In its second-largest acquisition, Amazon buys the company for $970 million.
That’s why it allows motorists to pay with debit cards and e-checks.
Roughly a third of the Nevada Department of Motor Vehicles’ business, such as car registration and license plate renewals, is conducted online. However, until 2006, when the department began working with First Data Corp., a provider of online payments processing services, the department only allowed consumers to pay using a credit card. Those credit card transaction fees proved expensive, says Ginny Lewis, the DMV’s director.
That’s what led the department to look at adding new payment options. “The legislature increased our budget in 1999 to cover the additional expenses incurred from credit card transaction fees and it’s been an investment well worth it when compared to the alternative of adding more offices and staff,” she says. “However, as good stewards of our taxpayers’ dollars it’s our responsibility to continually find innovative ways to lessen our expenses while also providing greater levels of service.”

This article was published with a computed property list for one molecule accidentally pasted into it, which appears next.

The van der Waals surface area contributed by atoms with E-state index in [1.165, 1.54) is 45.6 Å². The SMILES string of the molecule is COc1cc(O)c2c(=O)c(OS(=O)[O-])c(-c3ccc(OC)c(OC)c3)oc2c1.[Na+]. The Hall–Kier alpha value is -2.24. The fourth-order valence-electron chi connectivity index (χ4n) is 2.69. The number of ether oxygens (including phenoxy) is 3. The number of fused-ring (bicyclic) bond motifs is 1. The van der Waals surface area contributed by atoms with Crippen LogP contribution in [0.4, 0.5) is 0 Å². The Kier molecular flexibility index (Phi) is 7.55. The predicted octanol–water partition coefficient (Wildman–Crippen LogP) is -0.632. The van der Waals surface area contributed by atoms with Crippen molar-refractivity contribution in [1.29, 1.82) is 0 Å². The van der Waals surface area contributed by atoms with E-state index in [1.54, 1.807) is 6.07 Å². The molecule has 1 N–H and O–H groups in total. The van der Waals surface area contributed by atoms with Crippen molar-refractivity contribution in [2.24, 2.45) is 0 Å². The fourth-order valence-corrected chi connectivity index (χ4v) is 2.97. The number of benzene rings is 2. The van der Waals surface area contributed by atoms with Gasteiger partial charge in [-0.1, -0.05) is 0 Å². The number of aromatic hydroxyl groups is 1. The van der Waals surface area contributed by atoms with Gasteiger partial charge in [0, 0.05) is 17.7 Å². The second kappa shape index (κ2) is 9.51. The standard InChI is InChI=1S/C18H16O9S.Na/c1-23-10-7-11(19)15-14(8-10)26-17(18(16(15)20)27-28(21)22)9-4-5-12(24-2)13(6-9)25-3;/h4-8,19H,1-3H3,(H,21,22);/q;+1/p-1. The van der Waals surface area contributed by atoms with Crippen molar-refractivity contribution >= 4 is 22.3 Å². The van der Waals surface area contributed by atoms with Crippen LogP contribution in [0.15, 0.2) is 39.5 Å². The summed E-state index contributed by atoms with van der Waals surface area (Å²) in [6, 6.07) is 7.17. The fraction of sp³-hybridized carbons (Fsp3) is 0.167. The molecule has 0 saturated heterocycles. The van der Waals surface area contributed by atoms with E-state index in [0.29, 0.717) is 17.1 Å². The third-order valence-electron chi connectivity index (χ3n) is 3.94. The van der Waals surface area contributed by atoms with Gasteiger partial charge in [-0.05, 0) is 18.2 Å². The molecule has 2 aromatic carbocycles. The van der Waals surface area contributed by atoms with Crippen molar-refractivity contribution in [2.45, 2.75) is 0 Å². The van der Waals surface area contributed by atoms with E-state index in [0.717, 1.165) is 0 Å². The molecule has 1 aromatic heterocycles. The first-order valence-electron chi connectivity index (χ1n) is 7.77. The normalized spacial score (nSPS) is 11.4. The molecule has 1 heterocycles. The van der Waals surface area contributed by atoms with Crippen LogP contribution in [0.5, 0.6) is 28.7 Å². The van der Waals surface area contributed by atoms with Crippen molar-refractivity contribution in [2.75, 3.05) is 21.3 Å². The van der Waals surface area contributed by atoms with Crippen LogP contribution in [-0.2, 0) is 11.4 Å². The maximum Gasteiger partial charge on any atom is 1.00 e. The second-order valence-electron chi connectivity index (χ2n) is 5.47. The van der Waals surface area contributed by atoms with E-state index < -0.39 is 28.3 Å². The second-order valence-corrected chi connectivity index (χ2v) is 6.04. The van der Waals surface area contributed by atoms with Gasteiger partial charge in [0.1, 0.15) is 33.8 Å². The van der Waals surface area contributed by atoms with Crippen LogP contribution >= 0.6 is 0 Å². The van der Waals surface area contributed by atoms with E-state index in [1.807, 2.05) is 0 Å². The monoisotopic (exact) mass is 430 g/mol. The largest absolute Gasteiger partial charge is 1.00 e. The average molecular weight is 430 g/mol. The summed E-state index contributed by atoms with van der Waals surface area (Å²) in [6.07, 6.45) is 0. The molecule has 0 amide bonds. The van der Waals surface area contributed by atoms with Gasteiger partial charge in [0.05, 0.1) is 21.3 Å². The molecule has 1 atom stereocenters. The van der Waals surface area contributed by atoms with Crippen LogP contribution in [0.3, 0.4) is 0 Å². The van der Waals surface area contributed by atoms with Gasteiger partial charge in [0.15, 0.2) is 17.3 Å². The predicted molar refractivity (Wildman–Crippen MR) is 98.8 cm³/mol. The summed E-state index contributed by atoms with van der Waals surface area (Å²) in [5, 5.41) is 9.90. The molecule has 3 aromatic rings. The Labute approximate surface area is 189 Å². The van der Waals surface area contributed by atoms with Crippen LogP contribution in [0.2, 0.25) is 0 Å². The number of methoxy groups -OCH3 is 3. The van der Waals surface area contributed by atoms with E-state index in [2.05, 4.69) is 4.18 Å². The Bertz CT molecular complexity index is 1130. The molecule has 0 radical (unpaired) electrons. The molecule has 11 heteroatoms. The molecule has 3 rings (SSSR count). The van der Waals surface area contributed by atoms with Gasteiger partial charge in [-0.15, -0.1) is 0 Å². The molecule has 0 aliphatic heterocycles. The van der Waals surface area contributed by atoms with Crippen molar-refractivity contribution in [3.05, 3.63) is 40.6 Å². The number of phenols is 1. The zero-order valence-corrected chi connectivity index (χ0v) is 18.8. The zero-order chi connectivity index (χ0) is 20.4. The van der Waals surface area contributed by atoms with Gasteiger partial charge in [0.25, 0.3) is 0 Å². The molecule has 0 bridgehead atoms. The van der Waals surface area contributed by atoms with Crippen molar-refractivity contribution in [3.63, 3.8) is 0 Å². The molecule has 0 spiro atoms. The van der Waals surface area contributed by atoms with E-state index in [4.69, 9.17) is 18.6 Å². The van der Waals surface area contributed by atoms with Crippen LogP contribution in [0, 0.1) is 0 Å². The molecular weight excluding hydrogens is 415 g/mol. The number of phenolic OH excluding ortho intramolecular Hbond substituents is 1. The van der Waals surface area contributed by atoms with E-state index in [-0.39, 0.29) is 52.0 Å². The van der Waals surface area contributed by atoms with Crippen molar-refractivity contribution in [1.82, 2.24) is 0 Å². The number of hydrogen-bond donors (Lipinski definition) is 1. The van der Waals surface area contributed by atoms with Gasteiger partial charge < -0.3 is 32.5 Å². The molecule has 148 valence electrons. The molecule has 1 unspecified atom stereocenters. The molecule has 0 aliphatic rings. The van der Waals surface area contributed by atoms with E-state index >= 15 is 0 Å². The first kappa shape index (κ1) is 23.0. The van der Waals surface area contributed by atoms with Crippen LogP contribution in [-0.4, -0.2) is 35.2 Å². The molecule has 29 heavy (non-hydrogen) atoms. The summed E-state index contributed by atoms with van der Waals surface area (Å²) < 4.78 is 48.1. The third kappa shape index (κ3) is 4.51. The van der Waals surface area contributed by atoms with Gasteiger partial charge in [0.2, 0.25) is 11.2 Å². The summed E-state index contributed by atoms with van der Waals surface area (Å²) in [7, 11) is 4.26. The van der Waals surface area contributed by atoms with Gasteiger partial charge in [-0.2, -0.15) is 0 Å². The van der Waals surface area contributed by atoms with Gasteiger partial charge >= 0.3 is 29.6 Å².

That’s where First Data came in. Because both e-check and debit card transactions costs are lower than credit cards, it made sense to add the option, says Lewis. Working with First Data the department enabled consumers to pay via debit cards and electronic checks, in addition to credit cards.
The department pays a flat rate of $1.20 per e-check or debit card transaction. That compares to a credit card rate of 1.83% to 1.99% per transaction, says a department spokesman. Because the average transaction amount is $280 that means that a consumer using an e-check or debit card saves the department between $3.92 and $4.37 per transaction. “We’re thrilled with the expense savings so far,” says Lewis.